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Myanmar: On the one-year anniversary of the coup, voices from Myanmar remain defiant in the face of tyranny

Tuesday 1 February 2022 - 10:30am

Picking off new shoots will not stop the spring

Picking off new shoots will not stop the spring is a multi-publisher, not-for-profit collaboration that aims to amplify the voices of the Burmese people alongside the ongoing Civil Disobedience Movement. The e-book of this title is available free-of-charge on the Ethos Books webstore to share their stories as widely as possible. It was released on 29 January 2022 by Ethos Books (Singapore), Gaudy Boy (US) and Balestier Press (UK).

You can download a free copy from here now.

One year ago today, Myanmar’s nascent democracy was brutally repressed by the country’s military, which illegitimately seized power and imposed its rule through shocking levels of violence and cruelty against the very people it had a responsibility to protect.

In the twelve months since the coup took place, the military junta has mounted a ruthless campaign of terror against Myanmar’s civil society, targeting anyone who peacefully expresses their opposition to dictatorship. This has had a devastating on free expression across the country, silencing independent media and using internet blackouts and other forms of censorship to limit citizens’ ability to access independent information.

Poets and writers, whose words have come to symbolise the people’s struggle against dictatorship, have been subjected to some of the most egregious levels of violence carried out by junta forces. We remember those who are no longer with us, including poets K Za Win, Myint Myint Zin and Khet Thi, whose lives have been mercilessly taken from them by the military junta. Numerous others remain in various forms of unjust detention, many of whom have been subjected to torture and other forms of ill treatment.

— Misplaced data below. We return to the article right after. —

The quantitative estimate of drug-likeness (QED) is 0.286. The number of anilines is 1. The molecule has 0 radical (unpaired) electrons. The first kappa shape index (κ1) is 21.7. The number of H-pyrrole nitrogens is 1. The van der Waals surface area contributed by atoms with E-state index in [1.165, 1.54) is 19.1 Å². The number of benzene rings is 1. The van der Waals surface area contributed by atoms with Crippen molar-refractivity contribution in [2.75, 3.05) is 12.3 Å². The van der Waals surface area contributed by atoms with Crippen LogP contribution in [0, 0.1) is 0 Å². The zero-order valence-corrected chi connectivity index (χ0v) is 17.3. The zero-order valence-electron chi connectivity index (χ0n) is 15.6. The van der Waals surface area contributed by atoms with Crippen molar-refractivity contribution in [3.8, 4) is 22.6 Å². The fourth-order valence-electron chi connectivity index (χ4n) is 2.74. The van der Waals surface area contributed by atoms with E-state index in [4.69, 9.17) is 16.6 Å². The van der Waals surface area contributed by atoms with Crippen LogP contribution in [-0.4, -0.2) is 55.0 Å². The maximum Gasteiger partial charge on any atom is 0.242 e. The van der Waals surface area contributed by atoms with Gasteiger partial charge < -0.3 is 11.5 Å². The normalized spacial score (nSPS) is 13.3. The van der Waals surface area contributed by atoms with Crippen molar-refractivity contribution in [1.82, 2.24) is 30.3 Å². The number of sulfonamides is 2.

Despite the ongoing repression, the people of Myanmar have continued in their defiance against tyranny. In picking off new shoots will not stop the spring, Burmese writers and poets provide first-hand accounts of their experiences during the coup and in the decades of hope and struggle that preceded it. Representing what the book’s editors, Ko Ko Thett and Brian Haman, refer to as ‘witness poems and essays’, this collection features writings from some of Myanmar’s most important writers and poets.

Included in this powerful collection is an excerpt from Dr Myint Zaw’s The noble, which hauntingly captures the devastating horror and trauma caused by the bloodshed unleashed on unarmed civilians by the military junta:

The black-hearted pass real bullets into the hands of those who are armed with rubber bullets. The devil kneels, takes his aim carefully and shoots. Packed in the bullet that speeds out of the gun muzzle is grief. Grief for someone’s children, someone’s parents, someone’s siblings. One thing we can say for sure—the bullet whizzes into an unarmed crowd. The place where the bullet ends its journey is where the grief begins.

Many of the essays and poems included in this collection bear witness to the hope and resilience of the people of Myanmar at a time of darkness. In the book's eponymously titled essay, Burmese writer and Chair of PEN International’s Writers in Prison Committee, Ma Thida, provides a moving account of the determination and solidarity of the Burmese people during the first days of the coup:

Almost a month into the protests and there is no division based on class, gender, race or religion. No bad words, no bad behaviour, no looking down, no personal appraisals. There were almost no car accidents. Even when one did occur, it was solved amicably, not in the usual way, with a quarrel or a fight. Only one common enemy, the military dictatorship, brought such diverse peoples together.

Within our history, this is a rare moment of unity, discipline, determination and cooperation. How dare someone say that the people of Myanmar do not deserve democracy. How dare someone say that the people of Myanmar are violent, jealous and ignorant.

Perhaps most important is the book’s preservation of writing by those who are no longer with us, featuring words from poets including K Za Win (1982-2021), Khet Thi (1976-2021) and Moe Nwe (2001-2021), all of whom were killed by the military junta. Through Skulls, K Za Win’s final poem before he was shot at a protest in March 2021, his defiance will continue to inspire others through his writing:

The Revolution won’t materialise

out of your mere thoughts.

Like blood, one must rise.

For further information please contact Ross Holder, Asia Programme Coordinator at PEN International, Unit A, Koops Mill, 162-164 Abbey Street, London, SE1 2AN, Tel.+ 44 (0) 20 7405 0338, email: